Instead it underwent a $200 million renovation, and when the Saints returned to it in 2006, they did so with a new head coach in Payton, and a quarterback the rest of the league had given up on in the sore-shouldered Brees. The renovated dome was a charmless edifice, all gray cinder block, but it was filled with the ghosts of Katrina, and the men who played inside the building never once flinched from the responsibility of that. On the contrary, they took specific, enormous pride in it. "Ninety percent of people who come up to me on the street don't say, 'Great game,' " Brees said back in 2006, when he first got to town. "They say, 'Thank you for being part of the city.' "

Brees and Payton became the guys who came to New Orleans when no one else would. They arrived when the city was still destroyed and there was still junk in the streets. When Payton moved to the city, it was nearly empty, and the franchise was so lacking in facilities it had to hold training camp in Jackson, Miss. "There was a lot of traffic going the other direction, not much going in," Payton recalled. Businesses were so shuttered that at one point, he had to stand in line for two hours at a Walgreen's drug store to get an antibiotic for his daughter, and could only get half the prescription filled. "In other words, it was different," he said. "It was hard to explain if you weren't here."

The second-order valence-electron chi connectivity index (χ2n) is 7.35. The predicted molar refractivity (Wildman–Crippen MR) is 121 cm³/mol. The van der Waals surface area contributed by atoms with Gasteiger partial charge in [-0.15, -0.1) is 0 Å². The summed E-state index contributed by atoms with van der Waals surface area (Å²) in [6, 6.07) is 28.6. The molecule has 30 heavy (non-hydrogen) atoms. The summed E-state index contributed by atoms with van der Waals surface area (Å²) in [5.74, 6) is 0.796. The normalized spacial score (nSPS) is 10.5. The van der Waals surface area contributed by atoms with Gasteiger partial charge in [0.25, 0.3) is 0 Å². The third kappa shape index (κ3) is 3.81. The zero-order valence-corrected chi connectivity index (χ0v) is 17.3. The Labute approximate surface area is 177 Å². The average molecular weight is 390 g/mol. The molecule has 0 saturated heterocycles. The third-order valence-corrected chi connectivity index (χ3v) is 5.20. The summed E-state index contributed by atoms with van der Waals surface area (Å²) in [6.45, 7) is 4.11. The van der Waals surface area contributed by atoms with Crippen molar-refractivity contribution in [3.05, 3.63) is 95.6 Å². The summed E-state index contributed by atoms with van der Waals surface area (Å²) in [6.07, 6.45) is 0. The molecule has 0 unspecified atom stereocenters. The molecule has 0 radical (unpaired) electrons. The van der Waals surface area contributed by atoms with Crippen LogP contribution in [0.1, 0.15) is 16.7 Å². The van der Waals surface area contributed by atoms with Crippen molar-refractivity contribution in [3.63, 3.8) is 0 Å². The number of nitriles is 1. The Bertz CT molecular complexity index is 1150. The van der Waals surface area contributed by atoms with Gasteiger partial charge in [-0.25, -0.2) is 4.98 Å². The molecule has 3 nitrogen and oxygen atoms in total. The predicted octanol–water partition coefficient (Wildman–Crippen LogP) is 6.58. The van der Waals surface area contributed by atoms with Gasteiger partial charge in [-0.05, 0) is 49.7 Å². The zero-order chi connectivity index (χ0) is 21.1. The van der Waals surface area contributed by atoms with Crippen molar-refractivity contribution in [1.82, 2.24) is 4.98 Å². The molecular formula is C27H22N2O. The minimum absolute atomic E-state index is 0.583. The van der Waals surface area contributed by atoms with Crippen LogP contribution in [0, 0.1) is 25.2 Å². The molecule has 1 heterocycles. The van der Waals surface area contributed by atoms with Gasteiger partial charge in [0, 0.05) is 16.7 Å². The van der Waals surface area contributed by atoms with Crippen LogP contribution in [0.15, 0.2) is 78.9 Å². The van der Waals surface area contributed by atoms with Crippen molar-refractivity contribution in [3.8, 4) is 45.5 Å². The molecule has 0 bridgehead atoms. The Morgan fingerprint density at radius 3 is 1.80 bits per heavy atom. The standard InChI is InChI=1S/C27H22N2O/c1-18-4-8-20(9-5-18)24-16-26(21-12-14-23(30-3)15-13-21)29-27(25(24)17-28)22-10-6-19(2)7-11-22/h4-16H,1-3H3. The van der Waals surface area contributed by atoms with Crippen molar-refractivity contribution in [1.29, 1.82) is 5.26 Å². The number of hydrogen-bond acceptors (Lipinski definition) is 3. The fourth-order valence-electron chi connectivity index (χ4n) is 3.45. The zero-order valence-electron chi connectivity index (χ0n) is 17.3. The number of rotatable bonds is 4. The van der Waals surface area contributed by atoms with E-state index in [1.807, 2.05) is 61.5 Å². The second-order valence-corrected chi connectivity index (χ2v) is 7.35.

Brees was looking for a new team after the San Diego Chargers had no use for him. He committed to a city still partly underwater. "There were still boats in living rooms and trucks flipped upside down on top of houses," he said earlier this week. "Some houses just off the foundation and totally gone. You just say, 'Man, what happened here? It looks like a nuclear bomb went off.' For me, I looked at that as an opportunity. An opportunity to be part of the rebuilding process. How many people get that opportunity in their life to be a part of something like that?"